This preparation doesn’t have any  fixed set of veggies. The best thing is,  you can use whatever you want to  and how much ever you want to. I have mentioned whatever I have used in this recipe but you can let your imagination run wild.

Continue reading “Chorchori (Mixed Vegetables) “

Shukto (Veggies cooked with Bengali  Five Spice Mix) 

Shukto is a Bengali delicacy served with rice and fish curry and  I believe, its actually is a palate cleanser. Bengalis are known for their sweets but what people do not know is, a bitter tasting dish is a part of a their everyday afternoon meal. There has been quite a debate about the origin of Shukto because some say it is Portuguese in origin. They had a similar dish which they cooked with Bitter-gourd or Karela but, when Bengalis cook Shukto, they incorporate lot of  summer veggies with karela and bori(dal kisses) . A sweet touch  by adding milk and sugar transforms this dish to a different level altogether.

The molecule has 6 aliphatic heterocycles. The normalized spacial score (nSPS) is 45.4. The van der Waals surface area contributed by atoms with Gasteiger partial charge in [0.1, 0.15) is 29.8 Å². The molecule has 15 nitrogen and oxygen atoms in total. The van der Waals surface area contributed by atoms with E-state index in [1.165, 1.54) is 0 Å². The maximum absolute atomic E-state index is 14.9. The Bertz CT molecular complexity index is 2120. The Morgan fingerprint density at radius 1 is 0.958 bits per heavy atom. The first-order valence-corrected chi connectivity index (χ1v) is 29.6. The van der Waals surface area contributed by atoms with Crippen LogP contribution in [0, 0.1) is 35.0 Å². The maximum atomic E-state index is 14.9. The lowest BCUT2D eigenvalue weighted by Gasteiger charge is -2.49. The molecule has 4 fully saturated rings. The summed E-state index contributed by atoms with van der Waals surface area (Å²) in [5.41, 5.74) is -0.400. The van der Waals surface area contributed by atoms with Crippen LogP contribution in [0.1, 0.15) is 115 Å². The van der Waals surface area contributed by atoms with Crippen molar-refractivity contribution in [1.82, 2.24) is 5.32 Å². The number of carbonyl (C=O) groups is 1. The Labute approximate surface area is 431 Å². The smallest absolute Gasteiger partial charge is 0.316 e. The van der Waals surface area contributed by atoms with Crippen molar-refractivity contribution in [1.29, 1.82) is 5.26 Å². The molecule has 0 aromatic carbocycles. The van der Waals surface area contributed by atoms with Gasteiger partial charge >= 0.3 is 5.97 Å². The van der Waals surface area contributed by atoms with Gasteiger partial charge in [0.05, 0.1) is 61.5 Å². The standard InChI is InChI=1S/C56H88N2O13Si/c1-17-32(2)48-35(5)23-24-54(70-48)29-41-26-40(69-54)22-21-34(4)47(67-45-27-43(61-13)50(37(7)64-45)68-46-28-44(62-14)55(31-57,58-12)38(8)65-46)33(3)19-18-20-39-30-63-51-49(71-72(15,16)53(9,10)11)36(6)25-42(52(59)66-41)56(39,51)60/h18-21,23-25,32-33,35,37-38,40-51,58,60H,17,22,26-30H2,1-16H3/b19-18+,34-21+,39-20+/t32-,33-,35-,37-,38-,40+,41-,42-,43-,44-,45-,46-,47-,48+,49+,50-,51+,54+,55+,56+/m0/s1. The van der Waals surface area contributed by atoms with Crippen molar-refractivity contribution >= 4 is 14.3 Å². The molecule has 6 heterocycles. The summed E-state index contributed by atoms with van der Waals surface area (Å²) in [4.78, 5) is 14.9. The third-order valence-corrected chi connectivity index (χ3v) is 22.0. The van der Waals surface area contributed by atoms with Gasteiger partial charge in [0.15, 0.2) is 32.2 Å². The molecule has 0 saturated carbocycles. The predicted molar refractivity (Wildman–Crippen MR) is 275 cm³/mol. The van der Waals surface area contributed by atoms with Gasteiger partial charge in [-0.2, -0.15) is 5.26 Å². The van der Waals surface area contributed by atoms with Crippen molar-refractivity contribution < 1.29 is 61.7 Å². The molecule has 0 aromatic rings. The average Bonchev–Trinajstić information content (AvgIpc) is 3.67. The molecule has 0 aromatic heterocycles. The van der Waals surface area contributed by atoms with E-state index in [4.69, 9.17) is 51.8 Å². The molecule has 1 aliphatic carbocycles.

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 Cabbage and potato Cooked in Bengali Style

This recipe is typical of bengali households barring the fact that some love to have it little sweet. My version is not sweet though. I strongly believe that the cutting of this vegetable plays a very important role in enhancing the taste. I have shown in the pics below as to how I exactly cut it. I tried  using the food processor,  but that didn’t work very well as it affects the look of the ready dish. And as I always believe that, its your eyes that eat first. 

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Eggplant Sauteed With Tomatoes and Fenugreek leaves( Methi Begun)

A very simple,  no onion and no garlic dish that cooks very fast. I love to have this with plain rice but you can have this with any flatbread. I would rather, you keep your plate ready before you start making this. As you sautee, the aroma of fenugreek leaves fills the air and you tend to feel very hungry. This dish is very good for diabetics. Whole cooking process is done on a high flame.

Continue reading “Eggplant Sauteed With Tomatoes and Fenugreek leaves( Methi Begun)”